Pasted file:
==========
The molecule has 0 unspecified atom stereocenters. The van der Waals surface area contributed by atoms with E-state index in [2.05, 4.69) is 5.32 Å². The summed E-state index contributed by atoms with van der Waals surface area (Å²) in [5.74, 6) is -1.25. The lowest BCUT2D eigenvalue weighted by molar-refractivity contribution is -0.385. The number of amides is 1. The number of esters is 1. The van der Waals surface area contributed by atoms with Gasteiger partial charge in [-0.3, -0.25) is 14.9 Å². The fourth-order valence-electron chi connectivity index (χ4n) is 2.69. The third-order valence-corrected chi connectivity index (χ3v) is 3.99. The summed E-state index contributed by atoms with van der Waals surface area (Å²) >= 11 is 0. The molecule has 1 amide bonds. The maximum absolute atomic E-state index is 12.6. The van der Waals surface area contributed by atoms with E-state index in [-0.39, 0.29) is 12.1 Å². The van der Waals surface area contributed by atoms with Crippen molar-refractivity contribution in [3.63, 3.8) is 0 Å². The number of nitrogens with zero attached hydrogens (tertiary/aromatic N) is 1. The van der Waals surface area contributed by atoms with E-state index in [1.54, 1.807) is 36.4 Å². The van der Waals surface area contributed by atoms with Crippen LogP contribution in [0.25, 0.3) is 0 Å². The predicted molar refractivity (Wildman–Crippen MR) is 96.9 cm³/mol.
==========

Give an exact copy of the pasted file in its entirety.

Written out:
The molecule has 0 unspecified atom stereocenters. The van der Waals surface area contributed by atoms with E-state index in [2.05, 4.69) is 5.32 Å². The summed E-state index contributed by atoms with van der Waals surface area (Å²) in [5.74, 6) is -1.25. The lowest BCUT2D eigenvalue weighted by molar-refractivity contribution is -0.385. The number of amides is 1. The number of esters is 1. The van der Waals surface area contributed by atoms with Gasteiger partial charge in [-0.3, -0.25) is 14.9 Å². The fourth-order valence-electron chi connectivity index (χ4n) is 2.69. The third-order valence-corrected chi connectivity index (χ3v) is 3.99. The summed E-state index contributed by atoms with van der Waals surface area (Å²) >= 11 is 0. The molecule has 1 amide bonds. The maximum absolute atomic E-state index is 12.6. The van der Waals surface area contributed by atoms with E-state index in [-0.39, 0.29) is 12.1 Å². The van der Waals surface area contributed by atoms with Crippen molar-refractivity contribution in [3.63, 3.8) is 0 Å². The number of nitrogens with zero attached hydrogens (tertiary/aromatic N) is 1. The van der Waals surface area contributed by atoms with E-state index in [1.54, 1.807) is 36.4 Å². The van der Waals surface area contributed by atoms with Crippen LogP contribution in [0.25, 0.3) is 0 Å². The predicted molar refractivity (Wildman–Crippen MR) is 96.9 cm³/mol.